William Evans’s review published on Letterboxd:
Essentially a much better, more authentic version of The Wrestler, but set in the west. The Westrler?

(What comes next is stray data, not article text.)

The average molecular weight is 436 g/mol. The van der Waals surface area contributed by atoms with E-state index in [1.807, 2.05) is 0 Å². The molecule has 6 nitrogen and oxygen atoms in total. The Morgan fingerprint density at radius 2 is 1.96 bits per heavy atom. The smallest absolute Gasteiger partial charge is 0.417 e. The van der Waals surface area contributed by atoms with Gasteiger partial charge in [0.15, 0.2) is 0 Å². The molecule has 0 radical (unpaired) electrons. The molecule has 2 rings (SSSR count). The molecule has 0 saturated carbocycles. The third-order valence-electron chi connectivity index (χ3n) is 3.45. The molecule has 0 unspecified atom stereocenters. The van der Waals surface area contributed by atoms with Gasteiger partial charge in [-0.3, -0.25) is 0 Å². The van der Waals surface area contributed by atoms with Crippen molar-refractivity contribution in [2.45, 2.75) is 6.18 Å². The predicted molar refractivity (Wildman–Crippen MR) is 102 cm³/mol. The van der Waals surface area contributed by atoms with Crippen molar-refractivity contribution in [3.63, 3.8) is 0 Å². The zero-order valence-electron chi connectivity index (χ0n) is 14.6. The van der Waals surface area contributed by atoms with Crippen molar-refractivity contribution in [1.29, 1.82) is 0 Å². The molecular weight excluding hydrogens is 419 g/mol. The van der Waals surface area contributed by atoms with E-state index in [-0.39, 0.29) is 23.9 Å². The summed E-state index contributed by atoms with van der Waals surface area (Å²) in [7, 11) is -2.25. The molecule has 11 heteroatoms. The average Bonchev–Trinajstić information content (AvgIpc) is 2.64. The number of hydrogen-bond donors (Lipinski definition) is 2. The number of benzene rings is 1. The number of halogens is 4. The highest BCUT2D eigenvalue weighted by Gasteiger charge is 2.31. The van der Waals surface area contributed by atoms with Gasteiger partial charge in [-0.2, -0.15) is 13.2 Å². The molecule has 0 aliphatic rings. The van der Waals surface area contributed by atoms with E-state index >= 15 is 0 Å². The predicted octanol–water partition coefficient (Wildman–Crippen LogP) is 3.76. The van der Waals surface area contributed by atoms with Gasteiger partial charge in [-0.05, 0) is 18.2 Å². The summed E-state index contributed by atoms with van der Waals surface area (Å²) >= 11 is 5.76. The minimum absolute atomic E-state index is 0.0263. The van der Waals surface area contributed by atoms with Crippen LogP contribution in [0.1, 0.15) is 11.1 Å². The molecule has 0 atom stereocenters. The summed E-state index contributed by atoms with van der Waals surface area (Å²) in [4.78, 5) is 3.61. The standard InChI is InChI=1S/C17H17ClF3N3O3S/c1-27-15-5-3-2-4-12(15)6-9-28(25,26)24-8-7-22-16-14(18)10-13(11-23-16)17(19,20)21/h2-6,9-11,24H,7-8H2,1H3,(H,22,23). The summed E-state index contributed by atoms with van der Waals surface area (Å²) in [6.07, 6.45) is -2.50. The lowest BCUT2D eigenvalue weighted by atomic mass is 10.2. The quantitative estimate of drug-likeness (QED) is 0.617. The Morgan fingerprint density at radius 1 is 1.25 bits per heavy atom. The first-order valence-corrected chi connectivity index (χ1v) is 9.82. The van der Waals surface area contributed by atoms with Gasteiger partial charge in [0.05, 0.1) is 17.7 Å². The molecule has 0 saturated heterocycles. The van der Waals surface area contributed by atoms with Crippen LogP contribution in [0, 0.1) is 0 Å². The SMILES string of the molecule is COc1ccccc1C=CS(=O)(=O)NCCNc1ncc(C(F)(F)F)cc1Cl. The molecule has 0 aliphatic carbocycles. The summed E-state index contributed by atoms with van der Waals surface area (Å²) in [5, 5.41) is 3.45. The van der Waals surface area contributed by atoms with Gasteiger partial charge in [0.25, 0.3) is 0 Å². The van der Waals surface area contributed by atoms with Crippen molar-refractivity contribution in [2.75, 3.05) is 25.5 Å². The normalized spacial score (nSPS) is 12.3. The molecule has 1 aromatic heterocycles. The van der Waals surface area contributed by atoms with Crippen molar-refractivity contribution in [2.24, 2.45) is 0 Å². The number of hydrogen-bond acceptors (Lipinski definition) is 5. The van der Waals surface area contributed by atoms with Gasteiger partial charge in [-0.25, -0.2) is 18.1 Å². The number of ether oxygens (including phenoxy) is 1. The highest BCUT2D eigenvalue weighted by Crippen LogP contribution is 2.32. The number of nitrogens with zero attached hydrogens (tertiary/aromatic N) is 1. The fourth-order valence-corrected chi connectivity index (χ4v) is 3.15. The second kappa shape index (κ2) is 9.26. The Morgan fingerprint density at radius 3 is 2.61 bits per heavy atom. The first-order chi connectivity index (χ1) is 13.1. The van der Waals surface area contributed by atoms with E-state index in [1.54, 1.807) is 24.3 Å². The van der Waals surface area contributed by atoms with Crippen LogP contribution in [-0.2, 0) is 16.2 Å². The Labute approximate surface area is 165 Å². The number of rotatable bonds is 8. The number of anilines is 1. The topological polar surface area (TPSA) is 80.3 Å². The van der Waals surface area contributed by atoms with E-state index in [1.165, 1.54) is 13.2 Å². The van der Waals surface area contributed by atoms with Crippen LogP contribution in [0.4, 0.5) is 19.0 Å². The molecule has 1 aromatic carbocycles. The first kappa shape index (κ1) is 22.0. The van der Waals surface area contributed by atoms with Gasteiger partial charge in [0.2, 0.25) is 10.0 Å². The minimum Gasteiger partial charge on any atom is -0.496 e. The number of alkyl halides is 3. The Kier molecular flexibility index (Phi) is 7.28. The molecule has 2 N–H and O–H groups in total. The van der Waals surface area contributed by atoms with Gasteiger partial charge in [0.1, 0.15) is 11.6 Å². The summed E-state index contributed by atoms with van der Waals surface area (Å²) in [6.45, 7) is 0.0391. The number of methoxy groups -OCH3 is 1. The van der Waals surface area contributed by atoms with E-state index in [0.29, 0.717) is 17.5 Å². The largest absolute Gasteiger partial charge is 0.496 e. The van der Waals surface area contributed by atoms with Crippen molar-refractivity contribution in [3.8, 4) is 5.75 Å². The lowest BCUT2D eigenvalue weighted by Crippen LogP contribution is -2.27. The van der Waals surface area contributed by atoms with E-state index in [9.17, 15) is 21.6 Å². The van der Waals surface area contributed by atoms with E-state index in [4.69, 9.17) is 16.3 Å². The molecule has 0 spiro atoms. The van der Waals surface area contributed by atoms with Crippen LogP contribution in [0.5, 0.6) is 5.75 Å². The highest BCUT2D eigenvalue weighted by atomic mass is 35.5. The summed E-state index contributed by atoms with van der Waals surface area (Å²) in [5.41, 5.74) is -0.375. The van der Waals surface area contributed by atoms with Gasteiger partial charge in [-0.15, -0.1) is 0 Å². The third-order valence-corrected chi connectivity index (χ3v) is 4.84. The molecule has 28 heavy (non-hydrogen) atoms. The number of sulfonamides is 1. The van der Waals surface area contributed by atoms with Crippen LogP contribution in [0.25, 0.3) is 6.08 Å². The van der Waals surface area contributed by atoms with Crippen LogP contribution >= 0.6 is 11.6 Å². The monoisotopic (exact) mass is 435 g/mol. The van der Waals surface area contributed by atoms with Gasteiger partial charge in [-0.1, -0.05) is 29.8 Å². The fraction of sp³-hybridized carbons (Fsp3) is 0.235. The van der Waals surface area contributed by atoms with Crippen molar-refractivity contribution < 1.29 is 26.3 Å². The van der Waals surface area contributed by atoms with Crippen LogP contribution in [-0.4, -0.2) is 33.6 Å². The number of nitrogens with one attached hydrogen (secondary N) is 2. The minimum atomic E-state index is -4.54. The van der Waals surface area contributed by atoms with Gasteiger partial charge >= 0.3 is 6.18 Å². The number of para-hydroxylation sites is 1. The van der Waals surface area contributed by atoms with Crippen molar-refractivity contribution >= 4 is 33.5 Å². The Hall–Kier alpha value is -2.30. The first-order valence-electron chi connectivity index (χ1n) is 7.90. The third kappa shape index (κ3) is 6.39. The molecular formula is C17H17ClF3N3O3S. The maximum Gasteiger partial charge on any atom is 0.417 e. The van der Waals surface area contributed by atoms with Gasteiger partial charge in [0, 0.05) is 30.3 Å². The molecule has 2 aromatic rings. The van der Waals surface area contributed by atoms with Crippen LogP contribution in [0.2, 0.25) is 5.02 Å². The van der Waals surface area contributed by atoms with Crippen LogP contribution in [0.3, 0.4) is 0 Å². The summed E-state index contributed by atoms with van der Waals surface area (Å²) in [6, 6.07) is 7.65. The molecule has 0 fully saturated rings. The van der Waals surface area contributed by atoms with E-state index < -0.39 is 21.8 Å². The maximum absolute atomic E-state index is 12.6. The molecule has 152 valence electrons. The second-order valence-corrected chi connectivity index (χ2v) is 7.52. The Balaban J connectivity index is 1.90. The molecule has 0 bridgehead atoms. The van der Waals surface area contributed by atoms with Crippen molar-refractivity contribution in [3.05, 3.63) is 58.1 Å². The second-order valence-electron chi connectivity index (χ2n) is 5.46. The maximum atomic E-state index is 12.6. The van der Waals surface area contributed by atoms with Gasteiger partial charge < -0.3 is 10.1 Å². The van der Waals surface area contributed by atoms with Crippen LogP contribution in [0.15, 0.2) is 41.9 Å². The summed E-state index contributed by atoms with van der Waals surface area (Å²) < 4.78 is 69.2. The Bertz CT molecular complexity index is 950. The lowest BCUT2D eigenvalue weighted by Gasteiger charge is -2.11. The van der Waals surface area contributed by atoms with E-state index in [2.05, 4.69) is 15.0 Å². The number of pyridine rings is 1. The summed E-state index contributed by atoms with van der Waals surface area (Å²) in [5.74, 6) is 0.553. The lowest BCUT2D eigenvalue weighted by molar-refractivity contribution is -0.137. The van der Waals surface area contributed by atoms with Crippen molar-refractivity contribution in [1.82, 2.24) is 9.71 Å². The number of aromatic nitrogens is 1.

Oscillates a lot between being an effortless deconstruction of the toxic masculinity found in the western genre and an overlong film school thesis by a student who clearly loves Clint Eastwood a little too much - I was worried when the opening dream scene of the film is a direct rip-off of the opening of SULLY, a scene that already felt stale then. Zhao appears to be a populist at heart, yet one like Jeff Nichols in the sense that she cares deeply about the details in the process - whether it's training horses or price-checking cans on the shelf at a grocery store, everything reveals a different aspect of Brady. This film also gets a lot right without patting itself on the back; all of the characters with mental or physical disabilities feel three dimensional and they are never used as props for sympathy. Perhaps the father/son relationship could've been fleshed out a bit more, but as is, the final moments still feel earned.